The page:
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UpdateMarch 21, 2018
ReleaseMarch 21, 2018

On March 12, 2011, with the opening of the northern route, the entire Kyushu Shinkansen (bullet train) railway was completed, thus completing the Shinkansen railway connection from Aomori Prefecture in the northern end of Honshu island to Kagoshima Prefecture in the southern end of Kyushu island. (*There is no direct line connecting from Shin-Aomori, or from Tokyo, to Kagoshima Chuo Station). With completion of the high-speed train system, unique trains for tourists have become more and more popular all over Japan. In particular, this article will take you on a railway trip in Kyushu, where many unique trains designed by Eiji Mitooka (industrial designer) are carrying both tourists and locals.
Hakata Station
JR Hakata City opened on March 3, 2011, coinciding with the full-service opening of the Kyushu Shinkansen. Encompassing Hakata Hankyu Department Store and Amu-Plaza Hakata, which consists of 229 specialty shops and the first Tokyu Hands (crafts, DIY goods shop) in Kyushu, JR Hakata City is one of the largest station buildings in Japan, and is becoming a hot spot for people all around Kyushu to visit. Shoppers can find all kinds of Kyushu’s delicacies on the basement floor, while hungry diners relish great food in restaurants on the 9th and 10th floors, many of which made their first opening of shops in Kyushu. On the rooftop, there is a shrine, and you can enjoy a sweeping view of the whole of Fukuoka City.
Hakata Station is located in Fukuoka City. It is rare that the biggest station in a city isn’t named after the city itself. Why this happened is an interesting story. Hakata was one of the biggest mercantile cities in Japan, developing from around the 12th century, whereas Fukuoka was the castle and samurai town of the powerful Kuroda Clan in the Edo period (1603-1867). A big argument about naming of the new city at the time of the merging of these two areas in 1890 resulted in the birth of “Fukuoka City,” not “Hakata City.” A compromise created Hakata Station, allowing the name of “Hakata” to remain. “Hakata” is often used in names of traditional things and events, such as Hakata dolls, Hakata textiles, and Hakata Gion Yamakasa (festival), and there is a Hakata Ward in Fukuoka City.
Fukuoka City is the biggest city in Kyushu with a population of over 1,450,000. You will never get tired of strolling around the city looking for something interesting. In the evening, many yatai (food stalls), which Fukuoka City is famous for, open for business on both sides of the Nakagawa River flowing in the middle of the city. You will find a wide variety of foods, including ramen, oden, yakitori, and Western dishes.
The Nakasu area has a large shopping and entertainment complex, Canal City Hakata, as well as Kushida Shrine where the Hakata Gion Yamakasa festival is held. The downtown area of Fukuoka City, called Tenjin, which is the biggest downtown in Kyushu, is crowded with department stores and specialty shops. Located next to Tenjin on the west is the Daimyo area with boutiques catering to the young crowd for and fancy restaurants.
Hakata to Kumamoto: Kyushu Shinkansen
The Kyushu Shinkansen runs from Hakata Station to Kumamoto Station. If you are a railway enthusiast, you will be really excited to be at Hakata Station.
Various Shinkansen series trains, including the 700 series and 300 series as well as the N700 series of the Tokaido and Sanyo Shinkansen lines and the 500 series of the Sanyo Shinkansen Line, arrive at and leave from Hakata Station. The Sakura and Mizuho services of the Kyusyu Shinkansen Line use the N700 series cars painted in light blue, which creates a very different impression from that of the N700 series cars used in the Tokaido and Sanyo Shinkansen lines. Arranged in two rows of two seats next to each other, reserved seats in regular cars are as comfortable as those in green cars. The 800 series cars are mainly used for the Tsubame services on the Kyusyu Shinkansen Line. The interior design is Japanese, and seats are arranged spaciously in two rows of two seats next to each other in all the regular cars (no green cars).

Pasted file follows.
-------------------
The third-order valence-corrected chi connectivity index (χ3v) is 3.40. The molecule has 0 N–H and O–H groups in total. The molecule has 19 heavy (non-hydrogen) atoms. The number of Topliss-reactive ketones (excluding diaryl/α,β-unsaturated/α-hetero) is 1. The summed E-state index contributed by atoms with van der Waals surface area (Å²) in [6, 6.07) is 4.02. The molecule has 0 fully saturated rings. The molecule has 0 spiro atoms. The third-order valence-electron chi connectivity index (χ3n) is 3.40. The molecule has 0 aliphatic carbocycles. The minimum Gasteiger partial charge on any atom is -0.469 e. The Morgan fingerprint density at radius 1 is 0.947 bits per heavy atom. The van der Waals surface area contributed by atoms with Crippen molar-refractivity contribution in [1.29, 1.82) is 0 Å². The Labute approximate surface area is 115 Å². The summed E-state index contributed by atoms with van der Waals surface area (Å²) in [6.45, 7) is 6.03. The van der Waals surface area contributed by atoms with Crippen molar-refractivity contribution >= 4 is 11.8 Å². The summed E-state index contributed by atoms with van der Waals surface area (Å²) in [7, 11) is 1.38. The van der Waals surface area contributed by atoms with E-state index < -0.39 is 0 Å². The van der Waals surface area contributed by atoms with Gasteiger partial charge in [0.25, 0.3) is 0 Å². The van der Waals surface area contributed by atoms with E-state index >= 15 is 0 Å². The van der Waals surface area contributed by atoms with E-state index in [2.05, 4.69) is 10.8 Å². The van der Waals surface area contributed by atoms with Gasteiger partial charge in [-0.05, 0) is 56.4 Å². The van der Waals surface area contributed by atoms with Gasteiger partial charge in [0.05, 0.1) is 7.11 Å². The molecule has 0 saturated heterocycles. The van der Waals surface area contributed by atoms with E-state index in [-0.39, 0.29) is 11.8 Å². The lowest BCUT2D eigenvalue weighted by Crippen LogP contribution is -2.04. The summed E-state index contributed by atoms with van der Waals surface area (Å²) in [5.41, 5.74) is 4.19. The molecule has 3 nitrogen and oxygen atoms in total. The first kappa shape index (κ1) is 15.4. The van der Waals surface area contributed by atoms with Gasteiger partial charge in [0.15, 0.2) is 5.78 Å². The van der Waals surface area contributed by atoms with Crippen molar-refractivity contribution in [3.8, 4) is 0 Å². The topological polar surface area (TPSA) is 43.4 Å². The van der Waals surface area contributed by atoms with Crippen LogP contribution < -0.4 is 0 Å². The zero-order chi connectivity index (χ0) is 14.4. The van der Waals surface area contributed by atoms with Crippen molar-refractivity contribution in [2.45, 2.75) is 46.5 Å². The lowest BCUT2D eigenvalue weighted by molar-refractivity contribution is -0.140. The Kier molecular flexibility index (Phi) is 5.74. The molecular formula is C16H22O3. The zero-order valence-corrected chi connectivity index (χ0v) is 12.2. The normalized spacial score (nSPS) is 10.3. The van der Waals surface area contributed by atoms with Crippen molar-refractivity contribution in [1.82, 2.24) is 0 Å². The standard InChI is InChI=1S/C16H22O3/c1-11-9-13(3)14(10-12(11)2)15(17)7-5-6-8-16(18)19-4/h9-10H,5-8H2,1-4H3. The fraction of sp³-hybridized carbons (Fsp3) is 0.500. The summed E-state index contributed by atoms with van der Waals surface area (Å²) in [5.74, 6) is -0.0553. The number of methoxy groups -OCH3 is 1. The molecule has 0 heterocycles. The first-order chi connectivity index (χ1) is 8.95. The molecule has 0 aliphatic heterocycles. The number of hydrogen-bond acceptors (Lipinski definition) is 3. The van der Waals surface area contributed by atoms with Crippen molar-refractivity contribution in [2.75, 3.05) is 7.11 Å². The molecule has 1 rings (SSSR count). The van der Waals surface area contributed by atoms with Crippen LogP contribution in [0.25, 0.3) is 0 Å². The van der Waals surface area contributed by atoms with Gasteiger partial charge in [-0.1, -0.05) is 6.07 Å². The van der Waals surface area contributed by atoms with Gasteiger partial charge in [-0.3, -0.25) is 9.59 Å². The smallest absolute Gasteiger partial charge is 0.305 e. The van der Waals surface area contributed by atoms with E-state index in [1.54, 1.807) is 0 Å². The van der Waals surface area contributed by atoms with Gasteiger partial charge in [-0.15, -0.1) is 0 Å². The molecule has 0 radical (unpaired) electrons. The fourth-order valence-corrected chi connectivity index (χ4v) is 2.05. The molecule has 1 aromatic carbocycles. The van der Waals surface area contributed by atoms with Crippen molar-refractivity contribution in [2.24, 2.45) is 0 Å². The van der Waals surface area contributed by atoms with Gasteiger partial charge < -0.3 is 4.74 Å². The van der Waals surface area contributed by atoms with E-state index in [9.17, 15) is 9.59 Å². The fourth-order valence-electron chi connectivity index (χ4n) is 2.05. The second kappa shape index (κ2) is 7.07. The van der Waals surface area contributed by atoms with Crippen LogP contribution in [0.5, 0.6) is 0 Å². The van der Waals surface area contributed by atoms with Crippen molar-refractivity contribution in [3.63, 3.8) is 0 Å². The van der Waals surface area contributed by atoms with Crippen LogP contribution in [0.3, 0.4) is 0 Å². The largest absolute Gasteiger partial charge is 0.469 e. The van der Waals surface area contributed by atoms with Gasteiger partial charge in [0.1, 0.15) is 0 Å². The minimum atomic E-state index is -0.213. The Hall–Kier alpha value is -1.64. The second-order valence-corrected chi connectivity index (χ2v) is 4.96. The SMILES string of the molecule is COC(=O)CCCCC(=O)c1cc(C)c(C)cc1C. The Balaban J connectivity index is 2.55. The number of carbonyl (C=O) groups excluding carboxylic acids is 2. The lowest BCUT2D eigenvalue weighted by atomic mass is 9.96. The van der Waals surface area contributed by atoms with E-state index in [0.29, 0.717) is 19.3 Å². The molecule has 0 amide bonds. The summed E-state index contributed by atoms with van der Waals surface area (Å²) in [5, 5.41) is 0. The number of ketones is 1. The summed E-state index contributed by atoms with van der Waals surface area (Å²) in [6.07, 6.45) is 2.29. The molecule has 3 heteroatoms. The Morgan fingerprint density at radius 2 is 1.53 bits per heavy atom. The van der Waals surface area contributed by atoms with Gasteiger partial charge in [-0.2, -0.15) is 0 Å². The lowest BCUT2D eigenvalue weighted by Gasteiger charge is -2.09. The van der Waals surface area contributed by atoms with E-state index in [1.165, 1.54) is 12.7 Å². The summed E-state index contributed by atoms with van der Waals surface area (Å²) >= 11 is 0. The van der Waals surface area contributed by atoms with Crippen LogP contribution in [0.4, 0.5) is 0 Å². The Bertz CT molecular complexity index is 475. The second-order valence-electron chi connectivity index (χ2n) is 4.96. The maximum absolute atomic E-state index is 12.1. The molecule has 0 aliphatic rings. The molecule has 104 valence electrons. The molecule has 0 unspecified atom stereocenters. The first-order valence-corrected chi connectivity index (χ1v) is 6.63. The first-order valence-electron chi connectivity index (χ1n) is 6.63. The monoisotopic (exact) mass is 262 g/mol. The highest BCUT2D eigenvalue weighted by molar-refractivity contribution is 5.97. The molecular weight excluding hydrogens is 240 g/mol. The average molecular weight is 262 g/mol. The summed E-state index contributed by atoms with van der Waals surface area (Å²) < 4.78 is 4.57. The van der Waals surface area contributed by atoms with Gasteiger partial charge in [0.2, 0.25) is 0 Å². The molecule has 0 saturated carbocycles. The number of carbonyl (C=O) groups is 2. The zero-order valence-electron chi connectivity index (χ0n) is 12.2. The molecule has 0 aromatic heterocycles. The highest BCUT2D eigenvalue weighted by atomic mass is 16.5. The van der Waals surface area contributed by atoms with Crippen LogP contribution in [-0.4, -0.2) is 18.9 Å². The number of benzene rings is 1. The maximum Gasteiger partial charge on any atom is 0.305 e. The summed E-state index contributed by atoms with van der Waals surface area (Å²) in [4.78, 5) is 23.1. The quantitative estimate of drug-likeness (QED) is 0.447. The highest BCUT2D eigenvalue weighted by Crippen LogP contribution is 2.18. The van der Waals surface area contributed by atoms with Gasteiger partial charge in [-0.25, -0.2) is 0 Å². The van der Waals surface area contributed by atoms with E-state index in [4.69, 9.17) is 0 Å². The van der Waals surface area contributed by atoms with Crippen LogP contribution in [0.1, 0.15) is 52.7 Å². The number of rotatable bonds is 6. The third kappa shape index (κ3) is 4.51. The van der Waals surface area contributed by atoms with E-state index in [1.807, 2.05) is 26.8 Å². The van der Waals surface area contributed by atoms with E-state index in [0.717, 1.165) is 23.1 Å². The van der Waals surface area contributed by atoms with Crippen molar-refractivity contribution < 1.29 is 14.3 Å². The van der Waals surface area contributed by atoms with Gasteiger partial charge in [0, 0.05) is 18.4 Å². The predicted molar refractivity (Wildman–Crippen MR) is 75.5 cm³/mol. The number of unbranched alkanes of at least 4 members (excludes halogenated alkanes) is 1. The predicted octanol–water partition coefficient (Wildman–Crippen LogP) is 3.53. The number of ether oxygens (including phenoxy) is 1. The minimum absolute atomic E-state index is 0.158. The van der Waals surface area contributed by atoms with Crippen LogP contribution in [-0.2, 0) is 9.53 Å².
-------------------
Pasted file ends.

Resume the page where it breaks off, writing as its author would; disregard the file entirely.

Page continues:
Tsubame, which starts from Hakata Station, arrives at Shin-Tosu Station first. Tosu Premium OutletsR shopping mall is near the station. The next station is Kurume. Kurume is said to be the home of tonkotsu ramen (ramen with a pork bone-based broth), and has many popular B-class gourmet dishes, including yakitori. Ishibashi Museum of Art, which is famous for its Japanese painting and artifacts collections, is located in Kurume City. After leaving Kurume Station, the train runs through the Chikugo Plain, stopping at Chikugofunagoya Station, Shin-Omuta Station, and Shin-Tamana Station, and then arrives at Kumamoto Station in just 51 minutes.
Kumamoto City, with a population of 730,000, is the main city in the central region of Kyushu. There are many tourist attractions, including the magnificent Kumamoto Castle, which is one of the Three Great Castles of Japan, Suizenji Park, Mount Aso, the largest active volcano in Japan with one of the largest calderas in the world, and many hot springs.
Kumamoto is famous for unique local dishes, and its specialty is horse meat dishes. Other unique dishes are karashi renkon (deep fried lotus root covered with mustard paste), Kumamoto-born taipien, which is Chinese soup with harusame (thin noodles made from mung bean starch and water), and Kumamoto ramen with thick white tonkotsu soup and garlic. Take your time to enjoy the tastes of Kumamoto.
Kumamoto to Hitoyoshi: Limited Express Kumagawa
Limited express Kumagawa leaves Kumamoto Station bound for Hitoyoshi Station. The train body is colored red, symbolizing the Land of Fire, the nickname of Kumamoto (because of the fearsome volcano). There is a special SL service called SL Hitoyoshi running only on special weekends and holidays. SL Hitoyoshi is the 8620 SL series, Japan’s first mass-produced SL series, which was adored by people and called by the affectionate nickname “Hachi-Roku” (eight-six). Many SL fans gather here to enjoy a nostalgic ride on SL Hitoyoshi.
After leaving Kumamoto Station, limited express Kumagawa runs on the Kagoshima Line to Yatsushiro Station. Yatsushiro City is the second biggest city in Kumamoto Prefecture, and is famous for “Ayuya Sandai,” a nationally popular ekiben (railway bento box lunch). After Yatsushiro Station, the train goes on the Hisatsu Line to Hitoyoshi Station, overlooking the Kuma River, one of the three most rapid rivers of Japan. The river flows slowly near Yatsushiro where it is wide, and then runs rapidly near Hitoyoshi where as the width decreases. There are people enjoying boat rides and rafting on the river, as well as wild birds resting on the rocks in the river and you might see deer walking in the fields and hills beyond.